What is Direct Traffic in Google Analytics?
Google defines Direct Traffic as “a session is processed as direct traffic when no information about the referral source is available, or when the referring source or search term has been configured to be ignored.” This is true for both Google Analytics and the new GA4; learn more about GA4 sources and exclusions here.
What is Considered Direct Traffic?
a. Manually typing URL/Bookmark traffic – Direct traffic can come from the user directly typing the URL into their browser, or from their saved bookmarks because they have no affiliated source attributed to them. However, these days, there are fewer instances of manual URL typing traffic due to the way we consume content and the increased use of social media and messenger platforms.
b. Bot traffic – This example is one of most common sources of direct traffic for many sites. The easiest way to identify any sessions coming from bot or non-human activity is to look at bounce rate (in most cases it is 100%) and the average session duration (less then 3 seconds). At the Google Analytics View level, there is a designated field – ‘Exclude all hits from known bots and spiders’ this should be ticked off when creating a new view to avoid bot traffic being measured.
c. Clicked on a link from a HTTPS to HTTP page – HTTPS is a standard in today’s landscape however, this wasn’t the case several years ago when the majority of sites were using the HTTP protocol. When Google established the new standards of web security, naturally everyone started migrating to HTTPS. Google Analytics translates this as getting more direct traffic. The reason being, that when HTTPS refers a session to HTTP with no referring data logs, GA tracks that session as direct traffic.
Let’s see some scenarios for the different protocols:
- HTTPS refers a session to HTTPs, referral data gets logged;
- HTTP to HTTP – data logs;
- HTTPS to HTTPS – data logs;
- HTTP to HTTPS – data logs;
- HTTPS refers to a HTTP page – NO data is logged; causing a sudden increase direct traffic
Additionally, we are sometimes also forced to use a “server-side” redirect instruction. This type of redirect can also result in increases in direct traffic; this is often a result of UTM parameters getting lost in the process. A solution might be manually adding UTM parameters, for example: https://example1.com/?utm_source=google&utm_medium=organic&utom_campaign=redirect (server-side redirects to) https://example2.com.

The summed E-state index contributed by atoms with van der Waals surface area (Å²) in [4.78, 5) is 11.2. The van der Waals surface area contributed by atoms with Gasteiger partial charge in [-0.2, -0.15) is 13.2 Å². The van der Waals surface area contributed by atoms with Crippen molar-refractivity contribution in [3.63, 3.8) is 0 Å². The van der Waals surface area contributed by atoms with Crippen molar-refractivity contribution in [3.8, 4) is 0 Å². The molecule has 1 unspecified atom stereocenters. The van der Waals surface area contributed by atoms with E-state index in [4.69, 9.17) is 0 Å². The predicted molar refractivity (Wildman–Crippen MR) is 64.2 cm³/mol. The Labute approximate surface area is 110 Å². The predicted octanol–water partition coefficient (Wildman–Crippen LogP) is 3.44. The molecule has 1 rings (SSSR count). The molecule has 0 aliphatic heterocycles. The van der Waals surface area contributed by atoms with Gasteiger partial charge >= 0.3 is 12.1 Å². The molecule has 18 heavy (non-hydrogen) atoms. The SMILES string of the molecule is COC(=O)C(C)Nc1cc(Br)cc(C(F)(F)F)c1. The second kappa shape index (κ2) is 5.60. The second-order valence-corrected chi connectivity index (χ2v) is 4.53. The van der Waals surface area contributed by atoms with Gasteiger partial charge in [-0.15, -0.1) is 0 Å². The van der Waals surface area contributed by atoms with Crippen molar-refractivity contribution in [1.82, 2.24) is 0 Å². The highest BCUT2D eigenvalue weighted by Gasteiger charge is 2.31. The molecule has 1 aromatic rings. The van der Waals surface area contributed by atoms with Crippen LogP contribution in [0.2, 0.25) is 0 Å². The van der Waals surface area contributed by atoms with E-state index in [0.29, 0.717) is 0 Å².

e. Click on a non-web document – This includes PDFs and Microsoft Word, Excel, PowerPoint…This is similar to the server-side redirect scenario. Using UTM parameters to tag any traffic coming from your documents embedded links will resolve this.
f. Mobile apps – The majority of mobile apps do not typically send referral information, and therefore there is no solution to tag this traffic.
g. Shortened URLs – With the popularity of social media, more and more businesses are using shortened URLs in their profile descriptions to point to their products and website. In most cases, when a short URL is used (Bitly is a service which offers shortened URLs) a redirect process is employed. Using UTM parameters in the destination URL should be a must if we want to track our traffic properly.
h. The GA code is missing – Sometimes, our Google Analytics/Google Tag Manager snipped is missing from some page templates – this isn’t as common, but worth mentioning. For example, if we have created a new page but the CMS is using a different template from the default one, it ends up not including the hardcoded GA or GTM code. So, a user hit wouldn’t fire on the GA code because there’s nothing to be triggered. But, if after visiting the new page, the user decides to navigate to a different page, which has a GA snippet on it; at this point, we have no referring logs therefore the latest sessions will be grouped as direct traffic.
Read also about our Google Analytics Audit process
Why is Direct Traffic High?
Direct traffic can have multiple sources and if we see a significant increase in the data it needs to be investigated. You should start by reviewing the tagging process and ensure the tracking is set up correctly.
Analyse each of the above points of the possible causes for direct traffic should lead you finding the route of the issue and you’ll be on your way to solving an increase in direct traffic in no time.
How to Analyse Direct Traffic
While there are many reasons for direct traffic, it is important to monitor your average direct traffic monthly to identify any spikes and increases. Familiarise yourself with GA and GA4 and where you can monitor direct traffic.
In Universal Google Analytics
If you look at your Google Analytics reports filtered by Source/Medium you will see something similar to the following screenshot:
Technically, GA refers to direct traffic as (direct)/(none). However, if the medium is undefined or (not set), that traffic will be attributed to the Direct Channel by default.
Default Channel View
Google provides a really useful document that describes how the default channel definitions are established. Looking at these definitions, we can see that the Direct Channel description has “Medium exactly matches (not set) or (none)” into it.
With Google’s new interface, GA4 direct traffic can be found under Reports – Acquisition in both User Acquisition and Traffic Acquisition, depending on the information you are seeking.
Direct traffic will always remain a data source as part of the traffic is likely loyal visitors returning to your site. Direct traffic is not something to be concerned about; however, it is important to maintain a steady level of direct traffic and any large increases may be a result of an incorrect tracking.
If you require further help understanding or setting up Google Analytics, please feel free to contact us.
This article was authored by former Erudite team Member Andrei Hanganu